Nov. 10, 2005
By Jeremy Herb
The Santa Clara
Santa Clara's football community reunited Saturday to honor a beloved friend whose life tragically ended playing the sport he loved 20 years ago.
Approximately 200 of David Cichoke's (pronounced Chih-COKE-ee) closest friends, teammates and their families gathered at Kerr Alumni Park for a Mass and barbeque held by the Alumni Association.
"I think it's a true testament to the power of the friendship we all had together," said Jim Tanner, a Santa Clara graduate and close friend of Cichoke's, who also helped organize the event. "Throw out a couple of e-mails and say we're going to have a get-together, and next thing you know, we have 200 people responding."
Former players yelled out to teammates as soon as they walked into sight, embracing friends they hadn't seen in years. The Santa Clara graduates reminisced over drinks and hot dogs, chatting about children, jobs and of course, football.
In order to make the task of finding former friends simpler, everyone wore name tags. And while the festive atmosphere never waned, Cichoke's name remained on everyone's lips.
"He was a very inspiring type of guy," said Cichoke's father Tony. "He was the type of person who tried to bring the best out in everyone. Not only himself, but everyone with whom he communicated."
Cichoke died the morning of Nov. 15, 1985, two days after making a game-saving tackle in a 21-19 victory over Cal State Northridge. However, he suffered a head injury that lead to a fatal brain hemorrhage on the same play that earned the Broncos a share of the Western Football Conference title.
"They ran a little option play and he was responsible for the pitch guy," said former teammate Kevin Collins, head football coach at Lincoln High School. "Dave came up and just drilled the guy at the 1 ½ yard line. He was a little bit dazed, but pretty excited because he had made the play, and we just went nuts."
Cichoke was taken to a Northridge hospital and held overnight. The next day he flew back to Santa Clara and seemed fine to his teammates, celebrating the victory with them that night.
"He was his normal joking self, but he had a headache, said he didn't feel right," Collins said.
A headline in the San Jose Mercury News the following morning said, "Cichoke's OK." Collins said that he went to Cichoke's apartment "to give him a bad time that his name was in the paper."
When Collins and teammate John Faylor arrived at Cichoke's door, they found the sophomore lying face down on the floor, hand stretched towards the telephone.
"That was a tough time, I couldn't believe it," Director of Sports Medicine Mike Cembellin said. "When you see one of your players come out of their apartment in a body bag, it just throws you back a little bit. But everyone has come back to share those memories. It's like a great little reunion."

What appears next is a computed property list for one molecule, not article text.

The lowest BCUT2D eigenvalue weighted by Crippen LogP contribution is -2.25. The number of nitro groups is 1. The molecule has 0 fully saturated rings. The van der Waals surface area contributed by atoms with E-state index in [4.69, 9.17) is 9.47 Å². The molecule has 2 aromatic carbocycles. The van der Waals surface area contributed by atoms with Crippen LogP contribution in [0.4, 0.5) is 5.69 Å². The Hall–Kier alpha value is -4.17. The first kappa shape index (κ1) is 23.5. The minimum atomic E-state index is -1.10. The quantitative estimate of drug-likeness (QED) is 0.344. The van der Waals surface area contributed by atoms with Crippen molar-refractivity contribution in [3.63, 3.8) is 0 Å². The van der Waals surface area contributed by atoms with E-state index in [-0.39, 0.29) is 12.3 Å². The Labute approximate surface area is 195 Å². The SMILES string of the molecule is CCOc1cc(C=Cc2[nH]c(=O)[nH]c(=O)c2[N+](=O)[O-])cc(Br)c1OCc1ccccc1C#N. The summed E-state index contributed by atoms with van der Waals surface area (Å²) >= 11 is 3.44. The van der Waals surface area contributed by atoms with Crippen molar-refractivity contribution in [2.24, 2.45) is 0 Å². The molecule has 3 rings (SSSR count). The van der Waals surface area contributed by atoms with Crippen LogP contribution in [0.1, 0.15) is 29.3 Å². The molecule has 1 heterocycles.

Kids who were born long after Cichoke's death tossed around footballs on Stanton Field, where their fathers once practiced. As the former Broncos watched their children, they remembered they once shared the field with Cichoke.
"We all got to experience the joy of his life and we all had to experience the pain and sorrow and tragedy of his death," Tanner said. "I think it forged a bond between all of us that's something you can never break."
Cichoke's father explained that the death ran deeper for those at Santa Clara than simply losing a teammate.
"This is a family and it goes very deep," he said. "They were so close; they loved each other so much and that just hasn't been lost. This is an example of how deep the love is."
Cichoke arrived as a freshman at Santa Clara without any football experience. In high school, he ran cross country and swam instead of football.
Tony and Bill Cichoke, David's older and younger brothers, turned him onto football. Bill Cichoke said that David was determined to take up the sport after the two football-playing Cichokes got press in the local paper, leaving out the middle child.
"A lot of people say he had a natural gift. I disagree. He had a drive," the younger Cichoke said. "You could see that in his face. That intense look. That was David."
After walking onto the team, Cichoke remained on the practice field long after the team finished, making up the ground he lost not playing in high school.
"He was sort of what you were looking for as a coach because it was important for him to play and be as good as he could be," said former Broncos head coach Terry Malley. "He stayed around and put endless hours in so he could be a good football player."
As a sophomore in high school, Cichoke weighed 145 pounds. "I thought he had a great amount of potential," said former Bronco and San Francisco 49er Brent Jones. "With his attitude and some of the skills that he had as a natural athlete, who knows what his limits would have been."
Cichoke's brother said the relationships Cichoke forged at Santa Clara lasted long after his death.
"Some aspects of his personality have influenced people and they still show it," he said. "You know him halfway decently and look at the people that were his friends -- you can see little bits of that through all of them."